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In less than a week, Apple is set to announce a range of services including an all-you-can-read subscription news bundle, and it’s causing a lot of angst for publishers already worried about big tech eating media. I talked to publishers who were pitched by Apple, and they say the phone maker is basing the business model on a flawed comparison between news and music.
To date, The New York Times and The Washington Post have not joined, but The Wall Street Journal is having productive talks with Apple and is expected to join, people familiar with its thinking say.
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Here are other good stories we’ve been reporting:
‘It helps Facebook further fortify its walled garden’: Instagram is testing in-app checkout to make shopping more seamless, but experts say it has a bigger agenda
Instagram is rolling out a checkout button to make it easier for people to shop from the platform. It shows how Instagram has been making shopping a bigger priority in recent months and is also an attempt by the company to gather more data, experts say. The move could threaten companies like Curalate that have built businesses on bridging the gap between browsing and purchasing on Instagram.
A product Comcast launched 2 years ago was supposed to disrupt AT&T and Verizon’s business — now experts see it as something totally different
When Comcast launched its Xfinity Mobile cellular service in 2017, Wall Street analysts predicted it would skyrocket, adding more than 2 million customers a year. Two years later, that prediction hasn’t materialized, despite a strong launch, according to analysts at Cowen. They examined how Comcast has used Xfinity as a retention strategy rather than a way to grab share from other wireless providers.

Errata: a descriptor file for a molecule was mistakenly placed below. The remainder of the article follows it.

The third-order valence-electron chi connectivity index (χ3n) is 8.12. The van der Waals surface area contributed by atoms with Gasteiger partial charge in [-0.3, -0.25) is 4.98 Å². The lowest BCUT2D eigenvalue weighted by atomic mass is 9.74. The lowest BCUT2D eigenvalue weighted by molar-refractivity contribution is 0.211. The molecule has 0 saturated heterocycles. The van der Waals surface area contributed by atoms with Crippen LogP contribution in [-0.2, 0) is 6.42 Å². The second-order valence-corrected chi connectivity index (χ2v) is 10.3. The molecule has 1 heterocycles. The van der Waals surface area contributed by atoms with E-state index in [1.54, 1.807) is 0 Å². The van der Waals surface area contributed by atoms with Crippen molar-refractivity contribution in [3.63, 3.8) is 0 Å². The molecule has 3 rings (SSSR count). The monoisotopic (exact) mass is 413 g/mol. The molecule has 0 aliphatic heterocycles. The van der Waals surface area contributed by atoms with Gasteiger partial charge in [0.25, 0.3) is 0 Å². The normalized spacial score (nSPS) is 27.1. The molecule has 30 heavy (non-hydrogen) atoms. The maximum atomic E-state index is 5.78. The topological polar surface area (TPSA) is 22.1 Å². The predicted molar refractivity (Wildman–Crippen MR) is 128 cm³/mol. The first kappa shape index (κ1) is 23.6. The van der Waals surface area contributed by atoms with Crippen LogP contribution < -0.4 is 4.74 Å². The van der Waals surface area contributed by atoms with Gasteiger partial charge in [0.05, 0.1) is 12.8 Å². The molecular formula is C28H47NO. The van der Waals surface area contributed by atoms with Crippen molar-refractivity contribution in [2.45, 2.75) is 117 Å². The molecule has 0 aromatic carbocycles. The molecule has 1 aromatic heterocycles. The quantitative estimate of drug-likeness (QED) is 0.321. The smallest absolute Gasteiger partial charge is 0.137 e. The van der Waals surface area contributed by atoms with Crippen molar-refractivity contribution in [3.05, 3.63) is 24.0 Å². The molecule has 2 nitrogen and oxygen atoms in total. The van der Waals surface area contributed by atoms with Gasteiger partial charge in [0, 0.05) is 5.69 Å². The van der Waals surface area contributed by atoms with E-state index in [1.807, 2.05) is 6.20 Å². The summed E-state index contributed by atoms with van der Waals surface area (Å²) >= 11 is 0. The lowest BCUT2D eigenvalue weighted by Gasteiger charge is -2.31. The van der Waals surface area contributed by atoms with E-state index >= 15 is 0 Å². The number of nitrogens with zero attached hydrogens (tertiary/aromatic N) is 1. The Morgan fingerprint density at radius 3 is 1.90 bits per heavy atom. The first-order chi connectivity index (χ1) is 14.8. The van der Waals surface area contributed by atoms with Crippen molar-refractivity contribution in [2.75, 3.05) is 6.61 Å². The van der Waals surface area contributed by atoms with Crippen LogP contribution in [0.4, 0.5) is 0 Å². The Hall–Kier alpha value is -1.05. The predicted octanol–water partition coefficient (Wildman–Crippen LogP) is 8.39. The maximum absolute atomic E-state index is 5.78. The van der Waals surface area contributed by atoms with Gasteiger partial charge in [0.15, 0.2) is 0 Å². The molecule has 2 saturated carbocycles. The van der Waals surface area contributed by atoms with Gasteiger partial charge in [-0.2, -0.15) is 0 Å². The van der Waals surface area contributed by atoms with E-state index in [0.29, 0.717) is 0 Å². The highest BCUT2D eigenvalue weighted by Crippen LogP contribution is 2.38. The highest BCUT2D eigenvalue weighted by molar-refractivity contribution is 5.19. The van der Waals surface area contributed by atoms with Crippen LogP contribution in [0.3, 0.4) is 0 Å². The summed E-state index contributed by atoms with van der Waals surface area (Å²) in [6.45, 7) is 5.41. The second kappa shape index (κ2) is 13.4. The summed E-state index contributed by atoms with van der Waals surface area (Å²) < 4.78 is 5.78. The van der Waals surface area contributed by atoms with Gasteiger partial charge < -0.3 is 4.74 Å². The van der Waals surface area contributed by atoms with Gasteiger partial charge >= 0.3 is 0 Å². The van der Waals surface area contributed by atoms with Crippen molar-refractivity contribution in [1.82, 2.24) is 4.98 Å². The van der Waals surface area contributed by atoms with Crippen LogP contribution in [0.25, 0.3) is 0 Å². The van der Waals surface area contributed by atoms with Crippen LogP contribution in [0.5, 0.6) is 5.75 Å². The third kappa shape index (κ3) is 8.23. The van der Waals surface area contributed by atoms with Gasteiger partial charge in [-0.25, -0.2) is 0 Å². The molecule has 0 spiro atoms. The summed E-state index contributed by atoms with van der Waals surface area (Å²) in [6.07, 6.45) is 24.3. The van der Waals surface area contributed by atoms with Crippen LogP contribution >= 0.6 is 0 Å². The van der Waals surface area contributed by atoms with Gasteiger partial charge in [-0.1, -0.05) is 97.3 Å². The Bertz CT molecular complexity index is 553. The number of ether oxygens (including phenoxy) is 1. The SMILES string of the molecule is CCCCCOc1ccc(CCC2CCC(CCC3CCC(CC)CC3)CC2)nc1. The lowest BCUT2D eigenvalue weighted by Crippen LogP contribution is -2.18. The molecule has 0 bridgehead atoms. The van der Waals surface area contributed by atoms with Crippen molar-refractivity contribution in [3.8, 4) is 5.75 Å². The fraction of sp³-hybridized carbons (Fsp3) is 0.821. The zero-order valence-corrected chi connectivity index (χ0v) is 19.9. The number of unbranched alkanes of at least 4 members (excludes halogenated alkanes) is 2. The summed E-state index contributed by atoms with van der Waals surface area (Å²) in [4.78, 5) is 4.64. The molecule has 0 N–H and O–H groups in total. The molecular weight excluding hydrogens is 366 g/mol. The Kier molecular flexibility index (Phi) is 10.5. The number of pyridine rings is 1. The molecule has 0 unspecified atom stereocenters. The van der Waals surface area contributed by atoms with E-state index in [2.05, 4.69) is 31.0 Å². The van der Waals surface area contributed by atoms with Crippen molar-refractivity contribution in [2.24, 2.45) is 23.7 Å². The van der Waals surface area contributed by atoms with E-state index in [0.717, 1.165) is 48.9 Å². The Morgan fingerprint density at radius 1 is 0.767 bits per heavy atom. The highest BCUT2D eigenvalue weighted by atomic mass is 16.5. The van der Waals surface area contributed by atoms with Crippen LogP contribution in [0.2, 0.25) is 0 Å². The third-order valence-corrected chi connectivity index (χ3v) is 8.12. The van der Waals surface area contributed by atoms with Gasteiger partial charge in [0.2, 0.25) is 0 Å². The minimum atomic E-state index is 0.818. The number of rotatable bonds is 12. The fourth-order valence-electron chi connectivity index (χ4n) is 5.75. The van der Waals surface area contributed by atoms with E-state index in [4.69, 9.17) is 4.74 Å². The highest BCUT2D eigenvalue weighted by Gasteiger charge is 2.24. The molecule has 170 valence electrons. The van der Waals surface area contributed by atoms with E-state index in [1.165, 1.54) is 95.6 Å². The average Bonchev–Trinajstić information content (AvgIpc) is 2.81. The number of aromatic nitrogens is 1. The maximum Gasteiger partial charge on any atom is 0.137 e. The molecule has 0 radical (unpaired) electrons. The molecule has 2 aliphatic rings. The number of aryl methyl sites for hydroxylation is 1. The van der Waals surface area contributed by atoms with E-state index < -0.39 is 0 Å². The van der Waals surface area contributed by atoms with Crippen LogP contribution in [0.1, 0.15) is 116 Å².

New research shows how The New York Times, Economist, New Yorker and other top online subscription publishers stack up
As publishers jump on the subscription bandwagon, a new survey by Dynata, formerly Critical Mix, for Business Insider found that three publications hog most of the online news subscriptions: The New York Times, Washington Post, and Wall Street Journal. Most of the respondents who have subscriptions reported they subscribe to just one or two publications. They’re pretty happy with their subscriptions, making it unlikely they’ll drop them. Our survey shows how 12 publications stack up to each other.
Alamo Drafthouse’s movie-ticket subscription plan will launch in all its theaters by the end of the year
Movie-ticket subscription services have seen a surge in popularity, and now Alamo Drafthouse is getting ready to join other theater chains in launching its own service, Alamo Season Pass, nationwide at all Drafthouse theaters by the end of the year. The unlimited plan will cost $20 a month in most regions of the country, and you’ll also be able to reserve seats.
A tech firm that builds chatbots for big brands like Macy’s and Alaska Airlines is acquiring a bot startup to corner the messaging market
As more marketers experiment with messaging and chatbots, 10-year-old firm Conversocial is acquiring bot startup Assist. Chatbots have lost some steam as brands have struggled to promote them on the social platforms. But with Facebook putting more emphasis on messaging, Conversocial sees a big opportunity with the acquisition.
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Here are other good stories from tech, media, and entertainment:
Google just unveiled its vision for ‘the future of gaming’ — here’s everything it announced
The rise and fall of Elizabeth Holmes, who started Theranos when she was 19 and became the world’s youngest female billionaire before it all came crashing down
Director Alex Gibney looks back on a career of profiling liars and shady characters, from Elizabeth Holmes to Lance Armstrong, and crowns the most despicable
Media agencies are under massive pressure to reinvent themselves. Here’s how the biggest ones, including Horizon Media and PHD, are evolving to meet clients’ demands.
‘Billions’ star Asia Kate Dillon on how the show led to a revelation about the actor’s own gender identity, and an emotional moment with a fan
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